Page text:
EPA's Leisurely Timeline on Perchlorate Announcement Leaves Effort Vulnerable to Being Undercut

by Rena Steinzor | February 02, 2011

Today's announcement by EPA Administrator Lisa Jackson that EPA will move toward regulating perchlorate, reversing a decision by the George W. Bush Administration, is bittersweet. It’s great that EPA has recognized the need to regulate, but the agency has adopted such a leisurely timeline that the entire effort could end up being undercut.

The agency said: "EPA intends to publish the proposed regulation and analyses for public review and comment within 24 months. EPA will consider the public comments and expects to promulgate a final regulation within 18 months of the proposal."

The Bush Administration had shut down EPA efforts to deal with this hazard, despite ample evidence of the danger. So it's obviously welcome news that the Obama EPA has made confronting the problem its official policy. But today's announcement is quite limited. EPA is actually saying that a regulation wouldn't be finalized until after 2012, and that gives scant comfort.

I can find no excuse for the long trajectory of behind-the-scenes consultations and hand-wringing that sets the stage for such long delay on this crucial issue.

Regulating perchlorate should not be seen as a long-term, we’ll-get-around-to-it goal, but an urgent public health priority. Perchlorate inhibits the uptake of iodide into the thyroid, causing the malfunction of the endocrine system that modulates normal neurological development.  Babies in utero don’t have any iodide in their system, and must get it from their mothers. If their mothers also have iodide deficiencies, ...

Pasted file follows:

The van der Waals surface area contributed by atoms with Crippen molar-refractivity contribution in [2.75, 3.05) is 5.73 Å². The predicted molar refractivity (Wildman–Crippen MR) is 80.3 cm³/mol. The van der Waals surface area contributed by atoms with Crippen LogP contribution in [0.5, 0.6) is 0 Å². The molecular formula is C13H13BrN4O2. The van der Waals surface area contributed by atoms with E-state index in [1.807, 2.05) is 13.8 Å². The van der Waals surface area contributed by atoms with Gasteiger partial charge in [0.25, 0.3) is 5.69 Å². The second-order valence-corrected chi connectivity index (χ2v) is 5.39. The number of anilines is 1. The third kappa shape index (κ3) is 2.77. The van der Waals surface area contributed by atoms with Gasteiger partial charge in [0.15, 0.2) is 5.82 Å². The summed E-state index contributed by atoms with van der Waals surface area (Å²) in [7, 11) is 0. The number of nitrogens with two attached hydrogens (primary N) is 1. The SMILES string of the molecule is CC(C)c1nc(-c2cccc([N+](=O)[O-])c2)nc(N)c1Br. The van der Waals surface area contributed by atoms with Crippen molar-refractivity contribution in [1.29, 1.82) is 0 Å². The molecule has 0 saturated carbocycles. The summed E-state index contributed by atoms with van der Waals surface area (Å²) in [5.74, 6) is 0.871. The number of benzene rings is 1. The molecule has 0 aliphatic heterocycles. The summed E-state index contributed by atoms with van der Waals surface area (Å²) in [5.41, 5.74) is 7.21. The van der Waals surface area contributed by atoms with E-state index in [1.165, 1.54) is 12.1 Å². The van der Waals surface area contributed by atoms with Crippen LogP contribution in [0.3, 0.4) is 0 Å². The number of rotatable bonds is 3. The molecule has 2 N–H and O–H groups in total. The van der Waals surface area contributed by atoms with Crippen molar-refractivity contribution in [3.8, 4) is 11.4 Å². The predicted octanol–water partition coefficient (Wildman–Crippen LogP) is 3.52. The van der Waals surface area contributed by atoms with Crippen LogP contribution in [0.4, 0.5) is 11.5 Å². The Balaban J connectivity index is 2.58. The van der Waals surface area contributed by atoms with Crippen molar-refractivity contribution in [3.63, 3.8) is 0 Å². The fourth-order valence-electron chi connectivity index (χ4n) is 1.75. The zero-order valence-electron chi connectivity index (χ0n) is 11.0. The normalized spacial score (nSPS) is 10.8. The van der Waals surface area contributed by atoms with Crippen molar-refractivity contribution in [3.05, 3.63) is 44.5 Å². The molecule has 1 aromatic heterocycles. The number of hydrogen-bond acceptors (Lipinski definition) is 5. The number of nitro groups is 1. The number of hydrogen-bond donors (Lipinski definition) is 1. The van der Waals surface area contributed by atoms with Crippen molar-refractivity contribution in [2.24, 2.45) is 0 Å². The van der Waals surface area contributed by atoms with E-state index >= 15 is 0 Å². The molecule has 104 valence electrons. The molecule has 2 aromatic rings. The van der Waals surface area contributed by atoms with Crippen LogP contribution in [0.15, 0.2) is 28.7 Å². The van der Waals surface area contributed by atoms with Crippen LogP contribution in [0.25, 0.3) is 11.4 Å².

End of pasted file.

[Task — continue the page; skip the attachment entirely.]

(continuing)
Cass Sunstein and Change We Can Believe In; Bush Administration Traditions Continue at OMB; Rocket Fuel in Drinking Water and Interagency Review

by Rena Steinzor | August 14, 2009
By now, followers of the controversy over the appointment of Cass Sunstein to serve as Obama Administration “regulatory czar” can do little but shake their heads in astonishment. The controversy over the Harvard professor’s nomination to OMB’s Office of Information and Regulatory Affairs has taken on a picaresque quality, as one bizarre delay follows another. The latest development in the Sunstein saga is reportedly the placement of another, as-yet unidentified senatorial hold on the nomination, perhaps at the behest of ...

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